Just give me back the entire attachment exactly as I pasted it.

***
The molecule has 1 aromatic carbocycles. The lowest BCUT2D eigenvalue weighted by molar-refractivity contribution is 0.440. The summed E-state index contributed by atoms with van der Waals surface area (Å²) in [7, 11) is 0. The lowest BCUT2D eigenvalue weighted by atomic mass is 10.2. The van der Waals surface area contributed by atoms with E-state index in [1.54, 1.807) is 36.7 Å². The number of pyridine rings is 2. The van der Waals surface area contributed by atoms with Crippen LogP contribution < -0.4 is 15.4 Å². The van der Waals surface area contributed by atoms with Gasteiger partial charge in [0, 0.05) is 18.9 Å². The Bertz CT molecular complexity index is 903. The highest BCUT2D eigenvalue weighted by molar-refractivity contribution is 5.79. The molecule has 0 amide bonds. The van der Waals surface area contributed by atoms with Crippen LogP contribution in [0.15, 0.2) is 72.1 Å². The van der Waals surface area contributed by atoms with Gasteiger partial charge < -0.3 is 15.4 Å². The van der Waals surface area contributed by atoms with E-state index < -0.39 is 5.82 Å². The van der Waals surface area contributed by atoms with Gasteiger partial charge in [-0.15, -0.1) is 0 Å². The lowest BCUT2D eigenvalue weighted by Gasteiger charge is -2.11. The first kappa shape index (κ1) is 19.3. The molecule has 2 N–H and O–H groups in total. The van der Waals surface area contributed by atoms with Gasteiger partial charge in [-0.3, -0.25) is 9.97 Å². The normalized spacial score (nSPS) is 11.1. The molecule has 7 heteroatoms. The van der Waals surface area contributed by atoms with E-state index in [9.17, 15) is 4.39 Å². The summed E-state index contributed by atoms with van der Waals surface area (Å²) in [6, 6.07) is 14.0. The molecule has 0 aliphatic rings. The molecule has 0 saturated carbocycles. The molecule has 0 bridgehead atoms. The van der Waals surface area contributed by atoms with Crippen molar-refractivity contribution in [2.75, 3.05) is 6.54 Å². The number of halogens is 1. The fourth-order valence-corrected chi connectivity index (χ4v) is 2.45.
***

The molecule has 1 aromatic carbocycles. The lowest BCUT2D eigenvalue weighted by molar-refractivity contribution is 0.440. The summed E-state index contributed by atoms with van der Waals surface area (Å²) in [7, 11) is 0. The lowest BCUT2D eigenvalue weighted by atomic mass is 10.2. The van der Waals surface area contributed by atoms with E-state index in [1.54, 1.807) is 36.7 Å². The number of pyridine rings is 2. The van der Waals surface area contributed by atoms with Crippen LogP contribution < -0.4 is 15.4 Å². The van der Waals surface area contributed by atoms with Gasteiger partial charge in [0, 0.05) is 18.9 Å². The Bertz CT molecular complexity index is 903. The highest BCUT2D eigenvalue weighted by molar-refractivity contribution is 5.79. The molecule has 0 amide bonds. The van der Waals surface area contributed by atoms with Crippen LogP contribution in [0.15, 0.2) is 72.1 Å². The van der Waals surface area contributed by atoms with Gasteiger partial charge < -0.3 is 15.4 Å². The van der Waals surface area contributed by atoms with E-state index < -0.39 is 5.82 Å². The van der Waals surface area contributed by atoms with Gasteiger partial charge in [-0.15, -0.1) is 0 Å². The lowest BCUT2D eigenvalue weighted by Gasteiger charge is -2.11. The first kappa shape index (κ1) is 19.3. The molecule has 2 N–H and O–H groups in total. The van der Waals surface area contributed by atoms with Gasteiger partial charge in [-0.3, -0.25) is 9.97 Å². The normalized spacial score (nSPS) is 11.1. The molecule has 7 heteroatoms. The van der Waals surface area contributed by atoms with E-state index in [9.17, 15) is 4.39 Å². The summed E-state index contributed by atoms with van der Waals surface area (Å²) in [6, 6.07) is 14.0. The molecule has 0 aliphatic rings. The molecule has 0 saturated carbocycles. The molecule has 0 bridgehead atoms. The van der Waals surface area contributed by atoms with Crippen molar-refractivity contribution in [2.75, 3.05) is 6.54 Å². The number of halogens is 1. The fourth-order valence-corrected chi connectivity index (χ4v) is 2.45.